World Tourism Day: UNESCO World Heritage Sites in the USA

by Sierra Winters

Happy World Tourism Day! Covid trends vary from place to place, but many travel destinations are once again safe enough to explore. If you are comfortable with traveling again and yearning for an awe-inspiring vacation, or even if you just want to daydream and plan for the days that you can pack your bags and hit the road, we have for you here a great guide to visiting some of the most spectacular destinations in the United States: the UNESCO World Heritage Sites. In this article, we will cover some tips on how to contribute to their preservation and enjoy these landmarks of great social and cultural value around the world.

In the U.S. we are fortunate to have 24 of these beautiful and historic places. They range from the Great Smoky Mountains National Park in North Carolina to the Redwood National and State Parks in California, and even overseas to the Hawaii Volcanoes National Park in, well, Hawaii!

Protected under the United Nations Educational, Scientific and Cultural Organization (UNESCO) Convention Concerning the Protection of the World Cultural and Natural Heritage, the sites hold cultural, historical, and scientific value, all of which represent the rich history of our planet.

While tourism is a great way to learn about these sites, help generate jobs, and benefit local economies, it has the potential to negatively impact local communities via unsustainable development and/or damaging the environment. We have all seen tourists toss trash out of their car windows; this litter might end up in a water source and, along with other debris, pollute the entire ecosystem. Perhaps while filling out an immigration form, you’ve realized that tourists can spread invasive species across the globe, disrupting the balance of the ecosystem. And surely, you’ve heard the news about California’s wildfires, which are severely damaging parks and are often ignited by unattended campfires, arson, debris burning, equipment, and unextinguished cigarette butts.

Additionally, climate change is bringing about more intense droughts, floods, and hurricanes, in conjunction with rising sea levels. A study from the Environmental Research Letters about the Disproportionate Magnitude of Climate Change in United States National Parks highlights that the average temperatures in national parks increased by a little over 1 degree Celsius from 1895 to 2018, twice the rate as the rest of the nation. This trend is only going to accelerate; National Park Service scientists predict that in Moab, Utah, the average temperatures will rise between 5.8 to 10.1०F by the end of this century and that soil conditions will dry significantly, affecting every plant and animal present. 

In parks around Washington DC, where the land around the Potomac and Anacostia Rivers is sinking, rising sea levels are particularly problematic. Birds in Fort Washington are losing their habitat and threatened species in Dyke Marsh are faced with flooded and eroded marshlands that were once a reliable home. These problems are not unique and will soon spread to other low-lying areas.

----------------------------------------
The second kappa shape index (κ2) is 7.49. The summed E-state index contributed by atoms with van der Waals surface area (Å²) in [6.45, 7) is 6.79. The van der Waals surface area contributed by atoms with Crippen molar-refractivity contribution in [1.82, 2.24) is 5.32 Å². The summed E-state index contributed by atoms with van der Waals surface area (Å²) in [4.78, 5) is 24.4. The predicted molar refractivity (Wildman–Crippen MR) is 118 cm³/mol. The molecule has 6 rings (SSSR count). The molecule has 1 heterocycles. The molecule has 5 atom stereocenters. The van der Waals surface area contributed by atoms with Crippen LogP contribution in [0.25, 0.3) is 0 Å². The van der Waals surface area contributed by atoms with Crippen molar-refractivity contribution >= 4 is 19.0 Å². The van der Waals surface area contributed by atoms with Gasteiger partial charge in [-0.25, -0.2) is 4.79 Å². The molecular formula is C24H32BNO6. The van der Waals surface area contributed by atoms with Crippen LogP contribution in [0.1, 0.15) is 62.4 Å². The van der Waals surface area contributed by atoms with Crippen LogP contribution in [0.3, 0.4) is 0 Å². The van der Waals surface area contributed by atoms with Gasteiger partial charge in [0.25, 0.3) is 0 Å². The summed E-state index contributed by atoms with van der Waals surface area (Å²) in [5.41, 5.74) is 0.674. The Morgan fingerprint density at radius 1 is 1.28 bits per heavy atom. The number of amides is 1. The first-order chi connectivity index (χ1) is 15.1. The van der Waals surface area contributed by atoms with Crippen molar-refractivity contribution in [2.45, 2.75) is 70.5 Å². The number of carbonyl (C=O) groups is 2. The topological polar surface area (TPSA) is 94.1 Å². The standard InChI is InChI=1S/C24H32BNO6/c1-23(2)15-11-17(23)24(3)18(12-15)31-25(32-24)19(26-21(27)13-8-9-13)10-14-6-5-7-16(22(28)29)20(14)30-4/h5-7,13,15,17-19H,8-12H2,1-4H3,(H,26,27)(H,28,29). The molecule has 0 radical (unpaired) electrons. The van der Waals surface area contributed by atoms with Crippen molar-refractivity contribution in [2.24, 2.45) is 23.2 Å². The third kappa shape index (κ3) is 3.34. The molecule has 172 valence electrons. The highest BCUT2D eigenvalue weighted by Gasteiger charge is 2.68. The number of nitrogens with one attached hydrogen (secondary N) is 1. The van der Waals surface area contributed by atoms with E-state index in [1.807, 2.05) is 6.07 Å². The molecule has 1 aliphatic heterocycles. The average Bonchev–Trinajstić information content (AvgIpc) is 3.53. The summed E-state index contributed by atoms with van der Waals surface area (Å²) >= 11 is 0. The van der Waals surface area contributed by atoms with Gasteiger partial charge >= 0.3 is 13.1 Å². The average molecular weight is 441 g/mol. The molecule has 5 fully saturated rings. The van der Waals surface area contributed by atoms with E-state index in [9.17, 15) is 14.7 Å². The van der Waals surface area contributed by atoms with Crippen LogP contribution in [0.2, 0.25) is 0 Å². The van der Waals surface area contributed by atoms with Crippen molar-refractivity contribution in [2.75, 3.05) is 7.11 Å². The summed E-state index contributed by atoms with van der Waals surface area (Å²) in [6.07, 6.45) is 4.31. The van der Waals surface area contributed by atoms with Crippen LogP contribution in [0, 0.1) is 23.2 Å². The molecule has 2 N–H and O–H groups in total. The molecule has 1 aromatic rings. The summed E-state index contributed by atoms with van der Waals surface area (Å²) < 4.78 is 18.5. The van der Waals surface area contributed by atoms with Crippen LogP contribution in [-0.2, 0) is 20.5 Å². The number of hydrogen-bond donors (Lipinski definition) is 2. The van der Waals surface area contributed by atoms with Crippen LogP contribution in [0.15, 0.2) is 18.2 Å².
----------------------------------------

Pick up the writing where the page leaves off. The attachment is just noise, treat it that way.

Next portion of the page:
Of course, the negative effects of climate change are not localized to specific regions; for example, warmer temperatures have affected the migration patterns of the Monarch butterfly and other essential pollinators, affecting plant growth across the nation.    

Given the impact that tourists and society at large are having on the environment, as well as a frequently fluctuating Covid forecast, we encourage you to consider the following tips when traveling:

  • Get Covid-tested before you go! There are plenty of free testing sites readily available across the country and making sure you are healthy before leaving will help protect not only yourself but also everyone you travel with and everyone you interact with while on vacation.
  • Bring your own reusable water bottle and shopping bag. Remember that one plastic bottle/bag takes hundreds of years to decompose, and it may end up in landfills.
  • Take public transportation or walk to get around. It will help minimize your environmental impact by reducing your emissions footprint, and you also will get the chance to meet locals. Be sure to wear a mask and wash your hands frequently, especially if you are taking buses, trains, or subways. Carrying a travel-sized container of hand sanitizer is essential.
  • If you are flying, fly direct; not only will this keep stress levels low, but the more stops a plane makes, the higher your carbon footprint.
  • Stay at eco-friendly hotels, which nowadays are available worldwide.
  • Dispose of your trash and recyclables properly, including used batteries, electronics, etc.
  • Stick to designated paths when visiting national parks; doing so protects fragile ecosystems and is thus vital for conservation measures 

Want to know more about the World Heritage Sites? Check out the list right here!

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